About Concussion

Concussion Information

A concussion is a condition that results in a temporary disruption in the normal functioning of the brain as a result of an injury.  This  injury is often classified as ‘minor’ and can happen as a result of a fall, road traffic accident, assault or as part of playing sports ( football, rugby, hockey ). People with concussions often cannot remember what happened immediately before or after the injury and may act confused.

Most concussions get better on their own. However, many patients experience ongoing problems even two weeks after then event, and some symptoms may persist beyond this time. As a results most Neurosurgeons and other brain-injury experts emphasise that although some concussions are less serious than others, there is no such thing as a "minor concussion.”

Every concussion is potentially serious and should be evaluated by an expert.

What are the common symptoms of a concussion ?

Concussion affect different people in different ways. The most common symptom is dizziness and headache, but people report a wide range of symptoms which can include:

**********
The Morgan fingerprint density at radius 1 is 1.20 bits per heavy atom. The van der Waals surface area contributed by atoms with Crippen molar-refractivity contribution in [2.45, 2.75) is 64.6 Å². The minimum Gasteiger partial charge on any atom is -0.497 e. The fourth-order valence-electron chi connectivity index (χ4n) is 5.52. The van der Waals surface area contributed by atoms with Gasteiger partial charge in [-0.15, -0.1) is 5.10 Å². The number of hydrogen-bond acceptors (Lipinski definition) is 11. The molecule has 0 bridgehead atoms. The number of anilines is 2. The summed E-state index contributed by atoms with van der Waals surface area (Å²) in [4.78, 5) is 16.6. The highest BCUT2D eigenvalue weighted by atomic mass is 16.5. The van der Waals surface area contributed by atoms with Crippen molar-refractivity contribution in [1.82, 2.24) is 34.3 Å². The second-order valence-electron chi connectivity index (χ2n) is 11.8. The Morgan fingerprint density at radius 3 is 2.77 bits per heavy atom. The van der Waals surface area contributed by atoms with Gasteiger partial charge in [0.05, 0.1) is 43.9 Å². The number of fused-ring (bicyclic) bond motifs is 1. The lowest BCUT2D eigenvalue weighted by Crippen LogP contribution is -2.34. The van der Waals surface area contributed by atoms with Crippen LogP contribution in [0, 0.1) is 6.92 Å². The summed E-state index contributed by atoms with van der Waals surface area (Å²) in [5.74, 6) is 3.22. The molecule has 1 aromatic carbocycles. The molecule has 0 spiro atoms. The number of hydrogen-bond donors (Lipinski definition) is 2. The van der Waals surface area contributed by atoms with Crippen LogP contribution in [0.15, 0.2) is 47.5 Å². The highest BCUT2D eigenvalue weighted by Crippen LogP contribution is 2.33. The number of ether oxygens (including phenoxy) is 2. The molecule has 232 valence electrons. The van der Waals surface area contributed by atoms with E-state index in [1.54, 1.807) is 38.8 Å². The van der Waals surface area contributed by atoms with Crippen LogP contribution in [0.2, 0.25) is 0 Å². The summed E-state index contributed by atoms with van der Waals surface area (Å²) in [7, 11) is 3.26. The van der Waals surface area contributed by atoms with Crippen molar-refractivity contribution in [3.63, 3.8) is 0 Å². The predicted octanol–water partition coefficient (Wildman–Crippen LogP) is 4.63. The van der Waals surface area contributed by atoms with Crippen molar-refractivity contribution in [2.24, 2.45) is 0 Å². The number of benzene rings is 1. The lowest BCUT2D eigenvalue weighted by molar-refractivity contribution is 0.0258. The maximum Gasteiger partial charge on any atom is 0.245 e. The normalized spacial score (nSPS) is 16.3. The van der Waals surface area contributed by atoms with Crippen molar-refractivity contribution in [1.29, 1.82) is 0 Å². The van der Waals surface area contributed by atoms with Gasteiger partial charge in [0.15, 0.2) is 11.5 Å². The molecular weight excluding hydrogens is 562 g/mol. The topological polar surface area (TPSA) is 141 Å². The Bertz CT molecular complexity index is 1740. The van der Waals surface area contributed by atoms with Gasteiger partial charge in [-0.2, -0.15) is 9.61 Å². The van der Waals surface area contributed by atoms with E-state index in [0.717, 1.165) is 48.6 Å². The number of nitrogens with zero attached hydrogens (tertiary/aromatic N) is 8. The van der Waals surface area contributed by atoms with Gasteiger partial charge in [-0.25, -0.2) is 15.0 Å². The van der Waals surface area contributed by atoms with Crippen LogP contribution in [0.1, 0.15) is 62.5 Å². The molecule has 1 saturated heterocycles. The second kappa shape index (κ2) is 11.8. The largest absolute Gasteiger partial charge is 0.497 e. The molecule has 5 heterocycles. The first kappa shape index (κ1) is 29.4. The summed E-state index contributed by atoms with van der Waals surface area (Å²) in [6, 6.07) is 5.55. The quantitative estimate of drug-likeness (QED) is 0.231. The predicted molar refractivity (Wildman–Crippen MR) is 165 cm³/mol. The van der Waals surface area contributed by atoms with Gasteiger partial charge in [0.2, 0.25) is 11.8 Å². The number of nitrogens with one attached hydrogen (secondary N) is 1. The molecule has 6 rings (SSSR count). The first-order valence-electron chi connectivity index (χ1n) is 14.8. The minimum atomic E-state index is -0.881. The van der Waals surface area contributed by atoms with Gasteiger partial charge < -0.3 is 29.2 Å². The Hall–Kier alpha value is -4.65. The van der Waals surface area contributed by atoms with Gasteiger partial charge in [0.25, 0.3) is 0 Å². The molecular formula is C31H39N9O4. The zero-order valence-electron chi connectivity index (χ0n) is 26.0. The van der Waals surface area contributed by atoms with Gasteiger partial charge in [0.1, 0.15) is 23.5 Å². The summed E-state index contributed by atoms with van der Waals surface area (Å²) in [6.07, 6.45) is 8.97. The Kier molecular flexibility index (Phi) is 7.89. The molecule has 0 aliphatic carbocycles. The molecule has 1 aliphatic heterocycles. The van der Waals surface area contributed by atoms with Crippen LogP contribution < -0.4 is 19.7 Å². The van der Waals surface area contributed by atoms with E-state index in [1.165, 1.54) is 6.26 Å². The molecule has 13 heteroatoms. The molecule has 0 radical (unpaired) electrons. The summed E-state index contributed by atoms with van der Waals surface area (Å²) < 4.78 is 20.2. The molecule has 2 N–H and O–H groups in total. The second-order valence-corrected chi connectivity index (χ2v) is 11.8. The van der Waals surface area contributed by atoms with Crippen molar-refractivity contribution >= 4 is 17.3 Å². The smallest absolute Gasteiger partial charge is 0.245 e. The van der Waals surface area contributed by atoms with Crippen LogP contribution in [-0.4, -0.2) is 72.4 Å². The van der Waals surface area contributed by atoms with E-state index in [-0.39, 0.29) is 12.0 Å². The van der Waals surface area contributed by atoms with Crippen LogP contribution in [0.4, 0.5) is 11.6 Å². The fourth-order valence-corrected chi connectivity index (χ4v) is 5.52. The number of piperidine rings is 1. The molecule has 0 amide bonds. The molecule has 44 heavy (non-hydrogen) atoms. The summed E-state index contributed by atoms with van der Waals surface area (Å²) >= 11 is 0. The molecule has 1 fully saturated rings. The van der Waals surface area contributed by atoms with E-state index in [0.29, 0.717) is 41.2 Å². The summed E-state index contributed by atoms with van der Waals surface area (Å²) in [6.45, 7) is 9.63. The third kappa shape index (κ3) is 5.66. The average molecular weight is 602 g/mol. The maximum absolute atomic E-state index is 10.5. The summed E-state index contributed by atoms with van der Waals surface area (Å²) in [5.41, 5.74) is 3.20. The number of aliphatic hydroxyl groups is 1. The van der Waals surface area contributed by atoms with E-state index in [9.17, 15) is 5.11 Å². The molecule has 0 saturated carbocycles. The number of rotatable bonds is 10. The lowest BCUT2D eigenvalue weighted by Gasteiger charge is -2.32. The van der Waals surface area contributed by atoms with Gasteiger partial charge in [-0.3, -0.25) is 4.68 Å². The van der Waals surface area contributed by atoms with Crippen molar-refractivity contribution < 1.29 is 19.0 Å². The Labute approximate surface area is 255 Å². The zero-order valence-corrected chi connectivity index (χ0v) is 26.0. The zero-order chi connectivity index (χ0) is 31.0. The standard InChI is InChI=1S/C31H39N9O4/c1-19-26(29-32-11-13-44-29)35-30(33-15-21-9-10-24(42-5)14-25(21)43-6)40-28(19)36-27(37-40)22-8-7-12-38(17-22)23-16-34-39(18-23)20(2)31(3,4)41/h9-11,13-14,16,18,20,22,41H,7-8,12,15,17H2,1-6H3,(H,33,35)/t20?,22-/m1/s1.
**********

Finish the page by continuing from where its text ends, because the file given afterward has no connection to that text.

Concussion Symptoms

What are the problems with a concussion ?

Post-concussive Syndrome

People who suffer a concussion may suffer from side effects that persist for weeks or even months. When this happens this is known as post-concussive syndrome. Symptoms are similar to those experienced initially, and include memory and concentration problems, mood swings and personality changes. This prevents a return to normal life.

Second-impact Syndrome

This condition is rare, happening once a year, but it can lead to death. Second-impact syndrome results from acute, often fatal brain swelling that occurs when a second concussion is sustained before complete recovery from a previous concussion.

Chronic traumatic encephalopathy

This is a condition that is thought to be related to multiple minor injuries to the brain accumulated over time. It has been noted in a lot of american football players and is now being increasingly recognised in amateur and professional athletes in the UK and worldwide. There is no way of predicting this at this moment in time, but recognition of this syndrome has put a new emphasis on the importance of concussion assessment, and decision making about returning to contact sports. 

When do concussion symptoms appear?

Concussion symptoms normally appear within minutes of the blow to the head although symptoms may develop after a few hours. It is important to realise that symptoms may change and others develop. This can be a result of the brain being stressed even by such activities as reading or running.

When should I seek attention ?

All concussions should be taken seriously and should be seen by an expert. If no care in hospital is required an appointment with a specialist should be arranged as early as possible of the injury to ensure optimal recovery.